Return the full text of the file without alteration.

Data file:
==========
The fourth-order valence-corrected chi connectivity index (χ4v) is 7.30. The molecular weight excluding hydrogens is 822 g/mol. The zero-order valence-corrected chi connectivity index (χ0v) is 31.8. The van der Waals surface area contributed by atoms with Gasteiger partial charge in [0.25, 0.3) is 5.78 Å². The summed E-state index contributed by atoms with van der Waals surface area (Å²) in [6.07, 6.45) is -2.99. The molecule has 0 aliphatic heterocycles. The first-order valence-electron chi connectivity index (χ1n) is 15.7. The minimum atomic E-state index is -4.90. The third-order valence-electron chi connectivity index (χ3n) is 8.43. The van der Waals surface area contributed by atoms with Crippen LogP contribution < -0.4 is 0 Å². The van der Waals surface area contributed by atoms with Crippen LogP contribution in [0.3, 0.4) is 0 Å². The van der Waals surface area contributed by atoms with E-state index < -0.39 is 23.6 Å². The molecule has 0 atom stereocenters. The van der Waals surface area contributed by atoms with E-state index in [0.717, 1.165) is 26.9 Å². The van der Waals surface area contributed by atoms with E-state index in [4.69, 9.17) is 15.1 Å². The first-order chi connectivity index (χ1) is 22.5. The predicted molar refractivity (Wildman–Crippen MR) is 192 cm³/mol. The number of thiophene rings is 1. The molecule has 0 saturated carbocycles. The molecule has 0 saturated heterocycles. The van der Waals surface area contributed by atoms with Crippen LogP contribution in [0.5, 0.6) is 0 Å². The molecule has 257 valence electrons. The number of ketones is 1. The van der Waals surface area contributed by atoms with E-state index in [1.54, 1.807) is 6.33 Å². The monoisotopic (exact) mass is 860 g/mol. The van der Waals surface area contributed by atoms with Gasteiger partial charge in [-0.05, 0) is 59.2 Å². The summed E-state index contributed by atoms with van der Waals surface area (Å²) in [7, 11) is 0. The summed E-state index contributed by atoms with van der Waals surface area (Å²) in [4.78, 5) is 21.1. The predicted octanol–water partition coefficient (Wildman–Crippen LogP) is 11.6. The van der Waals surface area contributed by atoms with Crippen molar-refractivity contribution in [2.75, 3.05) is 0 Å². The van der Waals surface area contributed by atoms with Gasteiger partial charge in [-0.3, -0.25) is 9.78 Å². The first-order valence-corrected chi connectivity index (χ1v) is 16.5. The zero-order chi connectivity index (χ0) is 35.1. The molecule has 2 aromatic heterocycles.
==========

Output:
The fourth-order valence-corrected chi connectivity index (χ4v) is 7.30. The molecular weight excluding hydrogens is 822 g/mol. The zero-order valence-corrected chi connectivity index (χ0v) is 31.8. The van der Waals surface area contributed by atoms with Gasteiger partial charge in [0.25, 0.3) is 5.78 Å². The summed E-state index contributed by atoms with van der Waals surface area (Å²) in [6.07, 6.45) is -2.99. The molecule has 0 aliphatic heterocycles. The first-order valence-electron chi connectivity index (χ1n) is 15.7. The minimum atomic E-state index is -4.90. The third-order valence-electron chi connectivity index (χ3n) is 8.43. The van der Waals surface area contributed by atoms with Crippen LogP contribution < -0.4 is 0 Å². The van der Waals surface area contributed by atoms with Crippen LogP contribution in [0.3, 0.4) is 0 Å². The van der Waals surface area contributed by atoms with E-state index < -0.39 is 23.6 Å². The molecule has 0 atom stereocenters. The van der Waals surface area contributed by atoms with E-state index in [0.717, 1.165) is 26.9 Å². The van der Waals surface area contributed by atoms with E-state index in [4.69, 9.17) is 15.1 Å². The first-order chi connectivity index (χ1) is 22.5. The predicted molar refractivity (Wildman–Crippen MR) is 192 cm³/mol. The number of thiophene rings is 1. The molecule has 0 saturated carbocycles. The molecule has 0 saturated heterocycles. The van der Waals surface area contributed by atoms with Crippen LogP contribution in [0.5, 0.6) is 0 Å². The molecule has 257 valence electrons. The number of ketones is 1. The van der Waals surface area contributed by atoms with E-state index in [1.54, 1.807) is 6.33 Å². The monoisotopic (exact) mass is 860 g/mol. The van der Waals surface area contributed by atoms with Gasteiger partial charge in [-0.05, 0) is 59.2 Å². The summed E-state index contributed by atoms with van der Waals surface area (Å²) in [7, 11) is 0. The summed E-state index contributed by atoms with van der Waals surface area (Å²) in [4.78, 5) is 21.1. The predicted octanol–water partition coefficient (Wildman–Crippen LogP) is 11.6. The van der Waals surface area contributed by atoms with Crippen molar-refractivity contribution in [2.75, 3.05) is 0 Å². The van der Waals surface area contributed by atoms with Gasteiger partial charge in [-0.3, -0.25) is 9.78 Å². The first-order valence-corrected chi connectivity index (χ1v) is 16.5. The zero-order chi connectivity index (χ0) is 35.1. The molecule has 2 aromatic heterocycles.